Stephen Hyde learned his lesson, choosing Bonk Breaker Hill’s low line during late laps as he pursued his first national championship win.
Sitting on the coast of the Connecticut River in Hartford, Riverfront Recapture’s Riverside Park was the mercurial venue for the 2017 USA Cycling Cyclocross National Championships. I, along with thousands of racers, made the annual pilgrimage to “cxnats”.
Throughout the week, championship and non-championship races were held on a technical course in conditions that varied from bright sunshine to misting rain to white-out snow. Some days the course was a flanderian wasteland. On the weekend it was tundra. Throughout, it was challenging.
This posting is an offering of words and images focused on Sunday’s elite races. In the coming days I will post a set of words and images that will be DMV-focused–highlighting our MABRA racers who made the journey north.
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Ellen Noble rode through a winter wonderland, claiming her second Women’s U-23 national championship. The key moment happened near the end of the first lap in the elite-only Volkswagen run-up. Ellen rode. Emma dabbed. Day done.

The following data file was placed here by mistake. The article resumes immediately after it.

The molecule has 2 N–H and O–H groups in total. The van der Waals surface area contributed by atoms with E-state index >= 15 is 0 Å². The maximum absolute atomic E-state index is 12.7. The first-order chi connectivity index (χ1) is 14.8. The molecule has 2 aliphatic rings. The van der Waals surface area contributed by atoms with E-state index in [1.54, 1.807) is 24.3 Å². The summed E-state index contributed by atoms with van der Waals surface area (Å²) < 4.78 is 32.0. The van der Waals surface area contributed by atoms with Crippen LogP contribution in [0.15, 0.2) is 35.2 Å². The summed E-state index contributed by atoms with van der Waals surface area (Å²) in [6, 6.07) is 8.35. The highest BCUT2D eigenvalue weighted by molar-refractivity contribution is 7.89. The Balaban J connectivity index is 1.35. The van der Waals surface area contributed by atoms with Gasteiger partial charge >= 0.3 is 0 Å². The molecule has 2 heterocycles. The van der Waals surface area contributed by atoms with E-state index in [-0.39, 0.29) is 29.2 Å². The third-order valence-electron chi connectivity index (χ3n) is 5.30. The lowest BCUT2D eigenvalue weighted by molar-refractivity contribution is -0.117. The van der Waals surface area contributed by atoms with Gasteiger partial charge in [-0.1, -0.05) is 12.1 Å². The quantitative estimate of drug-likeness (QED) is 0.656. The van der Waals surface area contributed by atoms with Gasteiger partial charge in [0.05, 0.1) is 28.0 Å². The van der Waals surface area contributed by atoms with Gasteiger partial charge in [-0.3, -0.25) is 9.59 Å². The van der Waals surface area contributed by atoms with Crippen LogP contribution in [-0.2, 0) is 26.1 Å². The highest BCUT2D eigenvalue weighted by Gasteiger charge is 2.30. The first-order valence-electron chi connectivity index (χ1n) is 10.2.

Gross oversimplifaction, perhaps, but once in front, Noble rode an error-free race. Emma White rode a strong race, never crashing, and at no point was her podium place in question. However, Noble’s smooth ride over glorious, early-morning snow and ice never offered White an opportunity to challenge for the lead.
The world championships beckon. We can aspire to see an American rider on the podium.
“I went to a cyclocross race and a street fight broke out.” That was my experience witnessing the mayhem of the Men’s U-23 race. Watch a replay and see if you don’t have the same sense.
While the Women’s U-23 result felt inevitable, the Men’s U-23 race felt like an absurd jumble. The final lap’s bold moves, raw power, situational muscle, and heartbreaking mechanicals capped a tense race of aggressive, red-line riding, swapped leads, slips, slides, and crashes.
Lance Haidet’s steady, poised finish ended the chaos.